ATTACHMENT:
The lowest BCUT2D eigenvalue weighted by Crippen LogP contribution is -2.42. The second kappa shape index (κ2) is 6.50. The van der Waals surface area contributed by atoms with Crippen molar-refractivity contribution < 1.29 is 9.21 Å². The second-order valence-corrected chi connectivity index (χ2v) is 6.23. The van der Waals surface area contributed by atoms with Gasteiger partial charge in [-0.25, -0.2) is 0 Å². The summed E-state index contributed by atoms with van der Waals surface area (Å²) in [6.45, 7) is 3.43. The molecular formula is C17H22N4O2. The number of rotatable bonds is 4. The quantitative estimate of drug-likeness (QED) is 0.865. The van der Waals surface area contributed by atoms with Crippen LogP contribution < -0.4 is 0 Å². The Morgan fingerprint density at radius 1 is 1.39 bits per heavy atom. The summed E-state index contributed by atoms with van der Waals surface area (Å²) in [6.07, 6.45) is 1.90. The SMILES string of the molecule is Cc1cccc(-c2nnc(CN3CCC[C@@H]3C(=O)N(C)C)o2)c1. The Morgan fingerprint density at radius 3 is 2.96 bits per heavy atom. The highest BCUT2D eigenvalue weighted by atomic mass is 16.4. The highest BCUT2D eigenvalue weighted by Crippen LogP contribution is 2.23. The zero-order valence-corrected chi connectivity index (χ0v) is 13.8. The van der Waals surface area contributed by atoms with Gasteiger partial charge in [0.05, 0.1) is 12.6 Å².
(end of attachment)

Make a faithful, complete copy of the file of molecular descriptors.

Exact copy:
The lowest BCUT2D eigenvalue weighted by Crippen LogP contribution is -2.42. The second kappa shape index (κ2) is 6.50. The van der Waals surface area contributed by atoms with Crippen molar-refractivity contribution < 1.29 is 9.21 Å². The second-order valence-corrected chi connectivity index (χ2v) is 6.23. The van der Waals surface area contributed by atoms with Gasteiger partial charge in [-0.25, -0.2) is 0 Å². The summed E-state index contributed by atoms with van der Waals surface area (Å²) in [6.45, 7) is 3.43. The molecular formula is C17H22N4O2. The number of rotatable bonds is 4. The quantitative estimate of drug-likeness (QED) is 0.865. The van der Waals surface area contributed by atoms with Crippen LogP contribution < -0.4 is 0 Å². The Morgan fingerprint density at radius 1 is 1.39 bits per heavy atom. The summed E-state index contributed by atoms with van der Waals surface area (Å²) in [6.07, 6.45) is 1.90. The SMILES string of the molecule is Cc1cccc(-c2nnc(CN3CCC[C@@H]3C(=O)N(C)C)o2)c1. The Morgan fingerprint density at radius 3 is 2.96 bits per heavy atom. The highest BCUT2D eigenvalue weighted by atomic mass is 16.4. The highest BCUT2D eigenvalue weighted by Crippen LogP contribution is 2.23. The zero-order valence-corrected chi connectivity index (χ0v) is 13.8. The van der Waals surface area contributed by atoms with Gasteiger partial charge in [0.05, 0.1) is 12.6 Å².